Kate: Yes. So I’m a historian who studied a lot about a certain version of mind power that rose to the fore in the late 19th century, where people imagined their bodies as having ultimate especially spiritual control over their experience. You know, it was a time of tremendous experimentation with like the placebo effect and mesmerism and all kinds of things in which the body seemed very suggestible and under the control of the mind. But part of the American obsession with mind power is we love these neat little aphorisms about pain. A lot of like pain is necessary, but suffering is optional kinds of things as if if we just exert more control over our bodies that we can sort of just think of it like an arrow shoving down. You like mind, mind to body. I was reminded of that yesterday when I was on a little hike and I I always have to walk past the place where, a little bit ago, I was bitten by a poisonous copperhead and I had to go to the hospital and I every time even just talking about it, even every time I walk throughs on the place, I feel a full prickle. And it’s such a distinct kind of nerve pain that was as a result of the lack (snake noise) the prong-y teeth. And I think before I read your book, I might have thought, Well, this is this is something over which I should exert kind of mental control, but I feel like you’re offering a much more kind of miasma easy depiction of of how we experience and then interpret pain.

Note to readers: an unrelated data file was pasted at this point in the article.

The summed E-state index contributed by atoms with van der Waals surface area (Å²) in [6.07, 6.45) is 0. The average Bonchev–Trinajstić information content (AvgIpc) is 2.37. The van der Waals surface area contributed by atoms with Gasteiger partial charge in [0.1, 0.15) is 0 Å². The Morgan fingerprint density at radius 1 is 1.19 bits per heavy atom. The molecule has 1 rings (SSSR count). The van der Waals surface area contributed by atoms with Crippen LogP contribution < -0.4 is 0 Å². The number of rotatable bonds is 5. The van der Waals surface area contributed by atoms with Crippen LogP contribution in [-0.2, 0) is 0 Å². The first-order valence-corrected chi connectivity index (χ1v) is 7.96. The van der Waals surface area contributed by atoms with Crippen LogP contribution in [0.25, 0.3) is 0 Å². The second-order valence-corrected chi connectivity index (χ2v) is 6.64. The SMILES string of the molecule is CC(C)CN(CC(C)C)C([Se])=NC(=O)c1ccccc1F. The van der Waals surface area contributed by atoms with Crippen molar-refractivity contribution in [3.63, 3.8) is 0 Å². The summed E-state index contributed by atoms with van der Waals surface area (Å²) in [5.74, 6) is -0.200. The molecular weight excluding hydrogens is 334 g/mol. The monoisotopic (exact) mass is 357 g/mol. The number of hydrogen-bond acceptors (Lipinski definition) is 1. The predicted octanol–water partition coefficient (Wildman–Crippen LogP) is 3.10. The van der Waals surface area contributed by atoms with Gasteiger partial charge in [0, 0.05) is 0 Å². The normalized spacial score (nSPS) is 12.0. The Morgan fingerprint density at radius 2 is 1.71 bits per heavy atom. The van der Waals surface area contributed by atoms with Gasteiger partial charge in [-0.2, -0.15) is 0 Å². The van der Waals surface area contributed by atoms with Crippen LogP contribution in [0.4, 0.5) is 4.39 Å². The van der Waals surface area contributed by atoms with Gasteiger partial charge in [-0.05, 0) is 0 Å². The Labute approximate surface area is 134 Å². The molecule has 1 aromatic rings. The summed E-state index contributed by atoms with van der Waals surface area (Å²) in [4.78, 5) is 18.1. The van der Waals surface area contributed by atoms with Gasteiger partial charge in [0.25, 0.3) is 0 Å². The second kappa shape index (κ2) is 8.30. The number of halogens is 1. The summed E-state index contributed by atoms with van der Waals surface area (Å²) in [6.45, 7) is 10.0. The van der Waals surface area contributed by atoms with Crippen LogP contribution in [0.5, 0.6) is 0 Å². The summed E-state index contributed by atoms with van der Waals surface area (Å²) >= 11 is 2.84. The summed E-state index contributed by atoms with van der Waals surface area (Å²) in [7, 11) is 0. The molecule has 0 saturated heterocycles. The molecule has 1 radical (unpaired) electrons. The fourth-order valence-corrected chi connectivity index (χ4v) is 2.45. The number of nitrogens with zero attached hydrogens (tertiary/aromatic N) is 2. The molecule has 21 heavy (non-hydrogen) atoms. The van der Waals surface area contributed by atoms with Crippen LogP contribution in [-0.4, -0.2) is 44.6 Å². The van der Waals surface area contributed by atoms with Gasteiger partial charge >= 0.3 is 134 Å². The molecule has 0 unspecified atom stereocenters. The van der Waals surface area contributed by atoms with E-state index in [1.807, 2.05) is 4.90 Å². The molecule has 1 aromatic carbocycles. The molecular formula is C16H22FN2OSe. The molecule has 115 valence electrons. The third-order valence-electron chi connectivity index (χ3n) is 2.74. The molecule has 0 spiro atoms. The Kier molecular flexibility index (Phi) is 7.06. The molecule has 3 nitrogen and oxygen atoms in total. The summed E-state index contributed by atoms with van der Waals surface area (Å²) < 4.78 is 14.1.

Haider: I really think that that’s, you know, how are we going to, of how are we going to help people who are in pain or in suffering or were suffering? I think that’s really where the focus has to be on our, you know, just our mind has as much of a capacity to heal as it has to hurt. You know, as as much as it can cause us to be in indescribable suffering. I think that is also where some of the keys lie to us being able to, you know, not eliminate pain because I don’t think that that’s a goal that we can achieve as much as you’d would like because, you know, we know that there there are people who are born on Earth who actually don’t feel pain and their lives are actually no better. If they’re if, if anything, they’re worse than our lives. They live shorter lives. They get hurt and they don’t take care of themselves. They don’t learn from mistakes that they’ve made, et cetera, et cetera. You know, one of the one of the phrases that I think most of our listeners, you know, will fear that someone will yell at them, is that what you feel is all in your head? And that is just a very quick way of just basically erasing someone, right? Saying that, oh, actually everything that’s important to you, everything that your experience does not matter, it’s a simulation. And yet I think we need to reclaim that in some way. I think just because something is in your head doesn’t mean that it’s unimportant. Just because something is subjective, doesn’t mean that someone doesn’t deserve love and support and therapy and and our attention. You know, I work at the at the VA, so I take care of some of our veterans, which is a great privilege that I have. Think about PTSD, for example, people who have been in war decades ago and their lives are just not the same. So, so, you know, is PTSD all in the head. I mean, tell that to my patients or tell that to us who who deal with it. So I hope that we can get over this idea of mine versus body dualism that, oh, what’s in your mind it only lives in your mind and doesn’t affect your body, or that what lives in your body, you know, doesn’t go what what we’re dealing with is a continuum. And that’s why pain is a fundamental truth because it is right in the middle. It is right in the middle of what’s off your body what’s off your mind. And I think that that’s really what we need to get into is that if we accept that, then we can get over these artificial demarcations and actually get to the business of helping people feel better. That is a goal of medicine. It’s not to treat a blood test, it’s not to treat an X-ray it’s to treat a person. And I think that acknowledging pain as something that exists and that that crosses that sort of artificial boundary might well be the first step in getting there.